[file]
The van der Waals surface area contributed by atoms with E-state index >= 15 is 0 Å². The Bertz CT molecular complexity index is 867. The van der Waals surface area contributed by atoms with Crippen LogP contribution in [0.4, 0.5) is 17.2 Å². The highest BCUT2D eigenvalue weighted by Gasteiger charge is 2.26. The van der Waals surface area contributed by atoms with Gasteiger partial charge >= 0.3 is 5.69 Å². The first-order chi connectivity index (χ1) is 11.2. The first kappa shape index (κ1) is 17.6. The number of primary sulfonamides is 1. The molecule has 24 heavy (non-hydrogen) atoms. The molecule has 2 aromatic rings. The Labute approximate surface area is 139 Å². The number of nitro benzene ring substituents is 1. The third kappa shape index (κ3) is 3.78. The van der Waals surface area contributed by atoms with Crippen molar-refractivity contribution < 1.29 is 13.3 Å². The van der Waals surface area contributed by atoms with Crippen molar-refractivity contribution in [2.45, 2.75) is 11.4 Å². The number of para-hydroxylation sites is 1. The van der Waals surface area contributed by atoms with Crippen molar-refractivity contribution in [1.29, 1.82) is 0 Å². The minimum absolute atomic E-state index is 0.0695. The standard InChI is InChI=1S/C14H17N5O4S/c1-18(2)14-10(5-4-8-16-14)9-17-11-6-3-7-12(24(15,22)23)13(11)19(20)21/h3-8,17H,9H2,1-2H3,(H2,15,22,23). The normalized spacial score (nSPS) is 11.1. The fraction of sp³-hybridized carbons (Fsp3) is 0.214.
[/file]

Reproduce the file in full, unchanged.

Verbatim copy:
The van der Waals surface area contributed by atoms with E-state index >= 15 is 0 Å². The Bertz CT molecular complexity index is 867. The van der Waals surface area contributed by atoms with Crippen LogP contribution in [0.4, 0.5) is 17.2 Å². The highest BCUT2D eigenvalue weighted by Gasteiger charge is 2.26. The van der Waals surface area contributed by atoms with Gasteiger partial charge >= 0.3 is 5.69 Å². The first-order chi connectivity index (χ1) is 11.2. The first kappa shape index (κ1) is 17.6. The number of primary sulfonamides is 1. The molecule has 24 heavy (non-hydrogen) atoms. The molecule has 2 aromatic rings. The Labute approximate surface area is 139 Å². The number of nitro benzene ring substituents is 1. The third kappa shape index (κ3) is 3.78. The van der Waals surface area contributed by atoms with Crippen molar-refractivity contribution < 1.29 is 13.3 Å². The van der Waals surface area contributed by atoms with Crippen molar-refractivity contribution in [2.45, 2.75) is 11.4 Å². The number of para-hydroxylation sites is 1. The van der Waals surface area contributed by atoms with Crippen molar-refractivity contribution in [1.29, 1.82) is 0 Å². The minimum absolute atomic E-state index is 0.0695. The standard InChI is InChI=1S/C14H17N5O4S/c1-18(2)14-10(5-4-8-16-14)9-17-11-6-3-7-12(24(15,22)23)13(11)19(20)21/h3-8,17H,9H2,1-2H3,(H2,15,22,23). The normalized spacial score (nSPS) is 11.1. The fraction of sp³-hybridized carbons (Fsp3) is 0.214.